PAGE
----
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Effect of the NF-κB pathway agonist IL-1β in lung cancer cells
Effect of the NF-κB pathway agonist IL-1β in lung cancer cells
The inflammatory factors present in tumour microenvironments are essential for each step of tumour formation and development. Interleukin-1β (IL-1β) has strong pro-inflammatory activity, which is closely related to the malignant transformation of cells, tumour formation and metastasis. Canakinumab is an IL-1β inhibitory antibody. Recently, a large trial of canakinumab in cardiac patients indicated lower lung cancer incidence in patients treated with canakinumab compared to the controls. This finding is the basis for ongoing clinical trials of canakinumab in lung cancer. The activation of the nuclear factor κB (NF-κB) signalling pathway is often accompanied by inflammation or tumour growth. As well as participating in cell-cycle regulation, autophagy, aging, apoptosis, inflammatory responses, immune responses and other pathophysiological processes, NF-κB plays an important role in the occurrence, development, infiltration, metastasis and treatment of tumours. This work aimed to investigate the interactions between lung cancer cells (H838, H1339, H1650 and H1975) and immunocytes (macrophages), IL-1β expression and the effectiveness of the NF-κB pathway agonist IL-1β against the lung cancer cell lines H838 and H1975. The lung cancer cells H838, H1339, H1650 and H1975 can promote IL-1β secretion by macrophages. In the co-culture of lung cancer cells and macrophages, IL-1β has higher expression than in monoculture. We found no IL-1β expression in a monoculture lung cancer cell supernatant. However, IL-1β was expressed in a macrophage supernatant. This confirms that the IL-1β we detected is secreted by macrophages. Lung cancer cells promote IL-1β secretion by macrophages. In co-culture, the amount of IL-1β secreted is related to the number of macrophages: the number of macrophages decreases with time, and IL-1β secretion decreases accordingly. Interleukin-1β can activate the NF-κB pathway and affect the expression of the pathway components in both H838 and H1975 cells. In H838 cells, IL-1β activated the NF-κB pathway, and downregulation of IκBα, NFκB2 and RelA was observed. In H1975 cells, IL-1β activated the NF-κB pathway, and downregulation of IκBα, IκBε, IKKβ, NFκB1, NFκB2 and RelA (pS529) was observed. Lung cancer cells can stimulate macrophages to increase IL-1β secretion, which can activate the NF-κB pathway in these cells and induce them to produce a more favourable growth environment for their survival. These interactions should be considered when studying and modeling the expression of IL-1β as a potential therapeutic target in lung cancer.
NF-κB, IL-1β, lung cancer
Liu, Dong
2021
English
Universitätsbibliothek der Ludwig-Maximilians-Universität München
Liu, Dong (2021): Effect of the NF-κB pathway agonist IL-1β in lung cancer cells. Dissertation, LMU München: Faculty of Medicine
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Abstract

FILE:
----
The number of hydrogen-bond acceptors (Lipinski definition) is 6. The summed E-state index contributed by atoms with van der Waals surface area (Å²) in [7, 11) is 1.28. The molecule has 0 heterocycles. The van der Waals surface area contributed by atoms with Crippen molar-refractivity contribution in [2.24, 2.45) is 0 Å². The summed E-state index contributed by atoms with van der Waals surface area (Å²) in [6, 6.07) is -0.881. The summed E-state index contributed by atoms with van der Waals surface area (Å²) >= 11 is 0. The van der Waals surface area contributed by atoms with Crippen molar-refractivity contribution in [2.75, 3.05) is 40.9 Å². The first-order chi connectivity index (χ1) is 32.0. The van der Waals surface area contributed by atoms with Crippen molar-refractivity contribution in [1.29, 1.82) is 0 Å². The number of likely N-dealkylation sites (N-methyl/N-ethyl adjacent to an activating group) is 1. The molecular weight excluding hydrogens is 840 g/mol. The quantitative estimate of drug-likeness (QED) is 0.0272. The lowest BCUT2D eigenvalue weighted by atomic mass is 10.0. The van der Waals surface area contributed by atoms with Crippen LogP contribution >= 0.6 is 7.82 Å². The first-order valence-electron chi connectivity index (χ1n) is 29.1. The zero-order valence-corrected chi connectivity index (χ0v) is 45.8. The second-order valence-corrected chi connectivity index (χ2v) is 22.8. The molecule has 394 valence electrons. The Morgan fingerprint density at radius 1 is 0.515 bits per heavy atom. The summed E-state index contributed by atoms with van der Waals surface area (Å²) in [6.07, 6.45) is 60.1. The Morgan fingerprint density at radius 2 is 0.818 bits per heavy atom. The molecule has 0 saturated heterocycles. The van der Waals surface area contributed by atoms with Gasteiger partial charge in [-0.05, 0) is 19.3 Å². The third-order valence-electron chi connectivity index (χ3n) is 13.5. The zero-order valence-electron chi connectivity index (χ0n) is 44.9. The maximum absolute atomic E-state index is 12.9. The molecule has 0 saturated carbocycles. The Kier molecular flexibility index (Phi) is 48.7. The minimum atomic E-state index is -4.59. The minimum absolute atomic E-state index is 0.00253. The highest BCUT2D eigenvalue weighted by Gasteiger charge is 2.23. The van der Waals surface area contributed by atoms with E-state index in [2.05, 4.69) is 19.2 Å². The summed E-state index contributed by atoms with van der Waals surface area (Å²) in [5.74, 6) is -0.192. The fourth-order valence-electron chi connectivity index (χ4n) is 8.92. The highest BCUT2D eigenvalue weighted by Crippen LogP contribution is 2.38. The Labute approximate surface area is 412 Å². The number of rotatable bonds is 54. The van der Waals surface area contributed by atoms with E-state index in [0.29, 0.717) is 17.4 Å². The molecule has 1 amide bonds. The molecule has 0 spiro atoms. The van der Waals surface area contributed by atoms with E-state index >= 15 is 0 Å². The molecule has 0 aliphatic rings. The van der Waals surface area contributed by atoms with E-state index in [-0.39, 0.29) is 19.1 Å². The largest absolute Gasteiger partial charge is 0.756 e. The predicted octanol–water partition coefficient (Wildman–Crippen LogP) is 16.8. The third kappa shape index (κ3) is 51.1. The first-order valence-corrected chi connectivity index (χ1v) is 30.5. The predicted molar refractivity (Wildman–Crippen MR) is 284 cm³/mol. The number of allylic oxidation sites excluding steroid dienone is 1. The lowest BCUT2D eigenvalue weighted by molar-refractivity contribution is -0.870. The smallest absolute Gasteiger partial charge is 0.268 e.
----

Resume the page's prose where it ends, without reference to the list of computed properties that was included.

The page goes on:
The inflammatory factors present in tumour microenvironments are essential for each step of tumour formation and development. Interleukin-1β (IL-1β) has strong pro-inflammatory activity, which is closely related to the malignant transformation of cells, tumour formation and metastasis. Canakinumab is an IL-1β inhibitory antibody. Recently, a large trial of canakinumab in cardiac patients indicated lower lung cancer incidence in patients treated with canakinumab compared to the controls. This finding is the basis for ongoing clinical trials of canakinumab in lung cancer. The activation of the nuclear factor κB (NF-κB) signalling pathway is often accompanied by inflammation or tumour growth. As well as participating in cell-cycle regulation, autophagy, aging, apoptosis, inflammatory responses, immune responses and other pathophysiological processes, NF-κB plays an important role in the occurrence, development, infiltration, metastasis and treatment of tumours. This work aimed to investigate the interactions between lung cancer cells (H838, H1339, H1650 and H1975) and immunocytes (macrophages), IL-1β expression and the effectiveness of the NF-κB pathway agonist IL-1β against the lung cancer cell lines H838 and H1975. The lung cancer cells H838, H1339, H1650 and H1975 can promote IL-1β secretion by macrophages. In the co-culture of lung cancer cells and macrophages, IL-1β has higher expression than in monoculture. We found no IL-1β expression in a monoculture lung cancer cell supernatant. However, IL-1β was expressed in a macrophage supernatant. This confirms that the IL-1β we detected is secreted by macrophages. Lung cancer cells promote IL-1β secretion by macrophages. In co-culture, the amount of IL-1β secreted is related to the number of macrophages: the number of macrophages decreases with time, and IL-1β secretion decreases accordingly. Interleukin-1β can activate the NF-κB pathway and affect the expression of the pathway components in both H838 and H1975 cells. In H838 cells, IL-1β activated the NF-κB pathway, and downregulation of IκBα, NFκB2 and RelA was observed. In H1975 cells, IL-1β activated the NF-κB pathway, and downregulation of IκBα, IκBε, IKKβ, NFκB1, NFκB2 and RelA (pS529) was observed. Lung cancer cells can stimulate macrophages to increase IL-1β secretion, which can activate the NF-κB pathway in these cells and induce them to produce a more favourable growth environment for their survival. These interactions should be considered when studying and modeling the expression of IL-1β as a potential therapeutic target in lung cancer.